Throughout my career, I’ve turned people on to all manner of obscure and off-the-beaten-path drinks—from bitter amaro to strange liqueurs to weird wines made from grapes they can’t pronounce from regions they couldn’t find on a map. But cider always seemed a bridge too far, a place many simply would not follow. In my personal life, I could feel friends and family wince or glance at one another skeptically, bracing themselves, whenever I opened a cider for them.

Dear reader, what I’m trying to say is this: I am now on my way to becoming a Certified Pommelier. God help me. This is my story.

The problem was that most people thought of cider as something that existed in a drinks netherworld, that strange sphere where “malternatives” or “alcopops” like Zima, Mike’s Hard Lemonade, Twisted Tea, Four Loko, and Smirnoff Ice lurked, a bad crowd up to no good. Cider was something consumed by your gluten-free ex-girlfriend, or that weird ponytailed dude who still played Magic: The Gathering, or perhaps out of a jug by some woodsman in Vermont wearing a flannel shirt and a long beard. In fact, it was during my college days in Vermont when I first started seeing so-called “hard” ciders like Woodchuck and Cider Jack pop up next to the IPAs, hefeweizens, and oatmeal stouts.

The biggest issue for cider may be that, for many people, I often still have to clarify that I’m talking about “hard cider” to distinguish it from the apple juice you buy in plastic containers at the farmers market or sugary Mott’s or the sparkling Martinelli’s of childhood. Instead, that stuff should be called “soft cider” to differentiate, because the non-alcoholic stuff you drank as a kid is the fake thing. I actually hate when people call cider “hard cider.” After all, there is no “hard wine.” Wine is to grape juice what cider is to apple juice. Cider is cider—for hundreds of years it’s been an alcoholic beverage made from apples and other fruit.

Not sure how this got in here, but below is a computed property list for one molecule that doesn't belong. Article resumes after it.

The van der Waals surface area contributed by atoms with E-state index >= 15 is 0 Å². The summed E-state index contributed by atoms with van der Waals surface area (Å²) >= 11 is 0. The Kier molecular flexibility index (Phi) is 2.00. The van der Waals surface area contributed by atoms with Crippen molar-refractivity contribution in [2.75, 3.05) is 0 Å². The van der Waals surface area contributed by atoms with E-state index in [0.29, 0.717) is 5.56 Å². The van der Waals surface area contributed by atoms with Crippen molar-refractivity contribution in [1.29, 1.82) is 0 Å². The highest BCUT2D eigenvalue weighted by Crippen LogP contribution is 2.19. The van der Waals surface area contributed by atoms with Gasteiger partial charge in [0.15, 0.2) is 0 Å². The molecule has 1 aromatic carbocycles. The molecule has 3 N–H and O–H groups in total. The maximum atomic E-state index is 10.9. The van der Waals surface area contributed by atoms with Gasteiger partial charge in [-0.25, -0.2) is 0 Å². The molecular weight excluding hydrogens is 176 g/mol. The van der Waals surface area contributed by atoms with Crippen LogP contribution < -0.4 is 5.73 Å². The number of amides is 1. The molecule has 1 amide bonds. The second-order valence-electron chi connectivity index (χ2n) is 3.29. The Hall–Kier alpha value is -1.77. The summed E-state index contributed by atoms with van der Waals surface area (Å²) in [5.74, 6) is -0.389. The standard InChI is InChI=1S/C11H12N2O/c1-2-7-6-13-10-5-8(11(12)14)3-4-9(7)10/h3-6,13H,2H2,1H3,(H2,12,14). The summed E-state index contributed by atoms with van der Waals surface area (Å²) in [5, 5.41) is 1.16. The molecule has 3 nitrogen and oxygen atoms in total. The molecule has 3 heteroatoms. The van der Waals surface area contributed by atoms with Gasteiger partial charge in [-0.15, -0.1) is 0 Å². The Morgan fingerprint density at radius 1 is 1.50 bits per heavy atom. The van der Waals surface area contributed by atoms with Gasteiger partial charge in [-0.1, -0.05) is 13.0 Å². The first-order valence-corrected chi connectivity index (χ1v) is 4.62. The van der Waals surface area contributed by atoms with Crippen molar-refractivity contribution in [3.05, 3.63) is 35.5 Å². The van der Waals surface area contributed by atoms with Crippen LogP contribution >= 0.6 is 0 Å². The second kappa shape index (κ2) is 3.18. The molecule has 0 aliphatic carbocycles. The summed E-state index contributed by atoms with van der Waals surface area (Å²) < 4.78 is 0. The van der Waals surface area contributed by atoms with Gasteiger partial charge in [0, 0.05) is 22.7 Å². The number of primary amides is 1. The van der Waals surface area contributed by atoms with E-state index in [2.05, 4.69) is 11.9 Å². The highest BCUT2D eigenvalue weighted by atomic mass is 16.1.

Yes, you’ll quickly find that I have strong feelings on cider. That’s because somewhere along the journey of my life, I stopped hiding my love of this beverage. A few years ago, all logic be damned, I dove headfirst into the world of cider. Perhaps the bar is low, but at this point I have become—dare I say it—a cider expert. No, probably “expert” is too grand. I don’t make cider, and I do not grow apples. No, instead, let’s say that I have become a knowledgeable aficionado, an educator, and maybe even a critic. I even passed an exam given by the United States Association of Cider Makers, which bestowed upon me the title of Certified Cider Professional. Dear reader, what I’m trying to say is this: I am now on my way to becoming a Certified Pommelier. God help me. This is my story.

The first pommelier I ever met was Dan Pucci, a short guy with dark curly hair and beard who is soft-spoken and usually dressed in a typical white-guy button-down shirt with sleeves rolled up. This unassuming nature, however, hides a radical fanaticism. Once you get Pucci talking about cider, his blue eyes grow intense and his mouth can barely keep up with the thoughts and ideas spilling out. Pucci becomes a cider evangelist speaking in tongues.

“Cider’s issues moving forward are all about expectations and norms,” he’d say, as he poured a single-varietal cider from Herefordshire, England, with a pungent whiff of the cow pasture, or a Basque cider vaguely redolent of balsamic vinegar and berries, or a fleshy, full-bodied, tannic cider called Lost Orchard, made from rare and “feral” apples gathered in Sonoma County by Tilted Shed. “Cider is in a dynamic place right now. People are discovering and rediscovering things. But cider’s big challenge moving forward is all about identity. For example, we’re not sure if we want to be like beer or wine. We’re still figuring shit out in the cider community.”